The status of the language is far beyond being just a lingua franca; it has become synonymous with the idea of globalization.
“I think Korean society is really advanced, and has really understood the importance of English,” said Zoubir Yazid, managing director of Educational Testing Service Global. “It is very proud about its roots, but it understands that to compete in the international world, you need English.”
Yazid stressed that in order for children to prepare themselves to become leaders in international society, they need to learn to communicate. The key is not just cramming knowledge into their heads, but being able to effectively convey one’s opinion to others.
“It is not how much English you know, it’s how you are able to communicate in English,” he said.
In a bid to help worldwide students foster the ability to communicate in English, ETS Global has run scholarship programs for university students since 2008. A total of $632,000 has been awarded to some 180 students around the world.
Yazid, however, said he and his team decided to expand further to aid younger students.
“Learning English is something you have to start early on. It is great to help university students but sometimes it may be too late. Some people need help early on,” he said.
This is where the significance of the ETS Global’s English Village lies, he said. This year’s English Village, which opened last Saturday and will end this Saturday, is aimed to help younger students with limited financial means study English.
Yazid said helping students study English is part of the organization’s “mission” to contribute to society.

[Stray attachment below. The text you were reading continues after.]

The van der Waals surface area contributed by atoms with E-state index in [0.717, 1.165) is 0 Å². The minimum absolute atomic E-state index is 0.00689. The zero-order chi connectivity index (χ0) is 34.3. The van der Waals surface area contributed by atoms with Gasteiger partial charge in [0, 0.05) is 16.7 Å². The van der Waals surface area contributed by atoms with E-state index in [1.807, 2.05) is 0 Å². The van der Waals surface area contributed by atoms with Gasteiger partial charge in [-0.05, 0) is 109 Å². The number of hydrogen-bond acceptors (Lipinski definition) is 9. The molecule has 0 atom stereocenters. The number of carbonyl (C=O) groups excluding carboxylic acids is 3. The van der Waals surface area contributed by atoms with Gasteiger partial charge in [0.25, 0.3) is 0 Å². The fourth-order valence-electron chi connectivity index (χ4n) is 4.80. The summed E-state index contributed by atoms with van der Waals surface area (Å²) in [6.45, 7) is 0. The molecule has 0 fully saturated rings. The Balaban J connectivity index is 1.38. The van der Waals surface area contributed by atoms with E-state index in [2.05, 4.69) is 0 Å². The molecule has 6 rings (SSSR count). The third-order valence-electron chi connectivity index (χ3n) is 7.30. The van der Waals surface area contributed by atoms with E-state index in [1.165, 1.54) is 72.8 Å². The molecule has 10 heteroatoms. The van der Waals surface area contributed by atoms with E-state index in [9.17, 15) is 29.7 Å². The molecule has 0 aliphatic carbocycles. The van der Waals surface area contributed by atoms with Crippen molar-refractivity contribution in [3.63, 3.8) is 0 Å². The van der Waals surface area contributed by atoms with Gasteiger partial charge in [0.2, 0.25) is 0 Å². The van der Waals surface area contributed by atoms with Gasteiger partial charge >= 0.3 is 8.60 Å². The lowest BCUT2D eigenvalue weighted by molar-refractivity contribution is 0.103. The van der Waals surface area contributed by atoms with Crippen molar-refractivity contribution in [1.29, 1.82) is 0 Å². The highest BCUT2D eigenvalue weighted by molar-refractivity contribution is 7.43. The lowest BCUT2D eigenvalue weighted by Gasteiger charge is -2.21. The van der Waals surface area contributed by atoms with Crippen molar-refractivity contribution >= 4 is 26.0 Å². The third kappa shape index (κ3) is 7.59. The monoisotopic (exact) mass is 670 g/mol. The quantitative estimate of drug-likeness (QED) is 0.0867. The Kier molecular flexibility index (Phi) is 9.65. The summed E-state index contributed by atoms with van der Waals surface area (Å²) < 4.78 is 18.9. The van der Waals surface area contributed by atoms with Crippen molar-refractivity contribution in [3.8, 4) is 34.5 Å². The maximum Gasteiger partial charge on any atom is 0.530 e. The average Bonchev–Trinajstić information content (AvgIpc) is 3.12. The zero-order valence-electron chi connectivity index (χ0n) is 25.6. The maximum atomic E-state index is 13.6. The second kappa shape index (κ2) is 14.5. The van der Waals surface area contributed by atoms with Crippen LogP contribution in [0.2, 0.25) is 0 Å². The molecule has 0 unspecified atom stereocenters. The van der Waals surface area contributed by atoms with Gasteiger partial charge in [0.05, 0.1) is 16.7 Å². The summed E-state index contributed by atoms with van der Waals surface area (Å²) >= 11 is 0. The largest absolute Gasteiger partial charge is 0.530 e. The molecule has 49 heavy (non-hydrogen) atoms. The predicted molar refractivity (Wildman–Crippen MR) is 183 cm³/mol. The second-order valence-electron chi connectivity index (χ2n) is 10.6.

“For ETS, the mission is part of our DNA. Through education and assessment, we try and help humanity as much as possible,” he said. The organization develops and organizes more than 50 million tests annually including the TOEFL, TOEIC, GRE and Praxis Series assessments.
But ETS Global’s contribution to society, he said, reaches beyond education.
One such way is through the “Pens for Success” project that seeks to provide simple writing tools to people in remote parts of the world who cannot afford them. Another is a “War Child Project” which is aimed to help children forced into war regain a normal life.
“You see these kids that just came out of war, and you see a smile on their face. There’s always hope with kids,” he said.
Contributions to society is also what ETS asks of students wanting to enter its scholarship programs. Yazid said ETS requires students to demonstrate how much they have helped society.
“I usually tell students ‘Don’t wait until somebody tells you to change the world. Go and change it,’” he said. “They are the future.”
By Yoon Min-sik